Homeless Courts: Recognizing Progress and Resolving Legal Issues that Often Accompany Homelessness

July 9, 2020

Sleeping, drinking, urinating in public, riding public transportation without fare, and a host of other acts that are legally deemed public nuisance offenses reflect life of people who live on the streets. Everyday activities you conduct in the privacy of your home, people experiencing homelessness must do outside, totally exposed. In the United States, people of color are not only disproportionately affected by poverty and housing instability, but they are also disproportionately represented in the criminal justice system. Poverty and homelessness are largely outgrowths of historic and current racial biases and discrimination embedded in our systems. Inequality in housing, education, health care, and wealth creation is inextricable from that which fuels police misconduct, mass incarceration of people of color, and the criminalization of poverty. Outstanding criminal charges (like trespassing, fines, fees, etc.) for actions like sleeping in public and others create real legal barriers to housing, employment, and stability. The American Bar Association Commission on Homelessness and Poverty , and its Homeless Court Advisory Committee, work to decriminalize homelessness and remove these legal barriers to self-sufficiency by supporting homeless courts through developing resources, conducting technical assistance and trainings, and facilitating the replication of homeless courts across the country.

Homeless courts began in 1989 at Stand Down, a yearly three-day homeless veteran event held in San Diego, California. Since its inception, homeless court has evolved, and the model has spread to 70 communities across the country. While the frequency, types of cases, and location varies depending upon each community’s particular needs, the ABA homeless court model is a special court session convened in homeless shelters, for defendants experiencing homelessness who are looking to resolve outstanding misdemeanor offenses, traffic citations, and warrants. Homeless courts operate nationwide, facilitating partnerships among courts, shelters, service agencies, participants, and attorneys to resolve problems that accompany homelessness, using practical solutions rather than fines or jail time.

Homeless court referrals originate in shelters and service agencies after a participant has completed goals from an action plan. The case is reviewed, advocacy letters written by case managers are read, and an agreement is reached to dismiss cases and eliminate fines and custody. Designed for efficiency, most cases are heard and resolved in one hearing. For example, in 2018, the San Diego Homeless Court Program reported that 720 clients were assisted in processing 4,226 cases. Of those cases, 3,272 involved collection fees, totaling in $2,038,100, satisfied by alternative sentencing.

The model’s greatest achievement is the collaboration between service agencies and individuals experiencing homelessness, which reduces the need for further involvement with the criminal justice system and invests in stronger community. Homeless courts are not statutory or court-mandated programs; rather, people experiencing homelessness voluntarily sign up at their local shelter. In taking this initiative, participants can search for justice and reconciliation of their past and future.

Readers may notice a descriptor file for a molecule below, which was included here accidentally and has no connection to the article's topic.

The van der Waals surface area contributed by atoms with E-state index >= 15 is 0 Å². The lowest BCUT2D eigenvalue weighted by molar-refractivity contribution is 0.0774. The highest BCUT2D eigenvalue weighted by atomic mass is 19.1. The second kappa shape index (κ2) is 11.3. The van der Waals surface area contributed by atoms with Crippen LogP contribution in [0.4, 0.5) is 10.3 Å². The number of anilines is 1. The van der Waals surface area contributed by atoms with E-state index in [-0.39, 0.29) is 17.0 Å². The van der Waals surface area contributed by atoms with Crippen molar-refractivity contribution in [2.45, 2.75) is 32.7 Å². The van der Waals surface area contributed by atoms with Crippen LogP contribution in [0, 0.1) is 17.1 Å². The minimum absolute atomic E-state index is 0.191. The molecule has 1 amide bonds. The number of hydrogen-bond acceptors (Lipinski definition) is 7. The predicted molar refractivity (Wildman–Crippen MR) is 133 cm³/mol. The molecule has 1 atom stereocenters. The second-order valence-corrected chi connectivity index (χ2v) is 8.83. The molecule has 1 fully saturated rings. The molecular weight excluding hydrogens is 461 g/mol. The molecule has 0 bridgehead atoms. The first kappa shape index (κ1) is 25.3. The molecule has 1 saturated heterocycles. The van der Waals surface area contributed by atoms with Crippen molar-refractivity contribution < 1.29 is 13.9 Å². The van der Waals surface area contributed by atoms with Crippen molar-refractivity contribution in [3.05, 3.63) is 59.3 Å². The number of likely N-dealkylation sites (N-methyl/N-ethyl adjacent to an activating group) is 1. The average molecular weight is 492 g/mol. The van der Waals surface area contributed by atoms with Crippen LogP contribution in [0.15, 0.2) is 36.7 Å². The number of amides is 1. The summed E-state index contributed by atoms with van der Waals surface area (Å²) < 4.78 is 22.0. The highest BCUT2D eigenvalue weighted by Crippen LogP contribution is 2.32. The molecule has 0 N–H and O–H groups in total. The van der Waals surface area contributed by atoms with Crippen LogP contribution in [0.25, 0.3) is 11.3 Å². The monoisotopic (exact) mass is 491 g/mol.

The ABA Commission on Homelessness and Poverty leads the charge to implement homeless courts nationwide, having helped develop nearly 70 current programs and counting. The ABA supports homeless court programming through policy, encouraging the creation and replication of homeless courts across the United States and outlining best practices for doing so. The Commission also convenes relevant stakeholders across the country; for example, at National Homeless Court Summit in San Diego, participants attended the training Taking the Court to Stand Down: Homeless Court at Stand Down , where they reviewed the history and development of the homeless court at Stand Down and discussed resources needed for replication in their own communities. The Commission is planning a follow-up national summit in Washington, DC, in Spring 2021, to provide the opportunity for nationwide judges, prosecutors, defense counsel, service providers, persons with lived experience, and more to discuss best practices for diversionary court programs that remove legal barriers to self-sufficiency. In addition to facilitating the Homeless Court Advisory Committee, the Commission maintains a national directory of currently operating homeless courts, a regional technical assistance directory, detailed resources , and a network platform to connect homeless courts, provide technical assistance, and foster replication.

The homeless court model is a key tool in responding to the special legal barriers to housing, employment, and stability that people experiencing homelessness face.

More information about the Commission, programming, and free technical assistance to start a homeless court program in your community is available online , via Commission Director Kelly Russo at Kelly.Russo@americanbar.org . You can also find us on social media at Twitter: @ABA_CHP and Facebook: @ABACHP.

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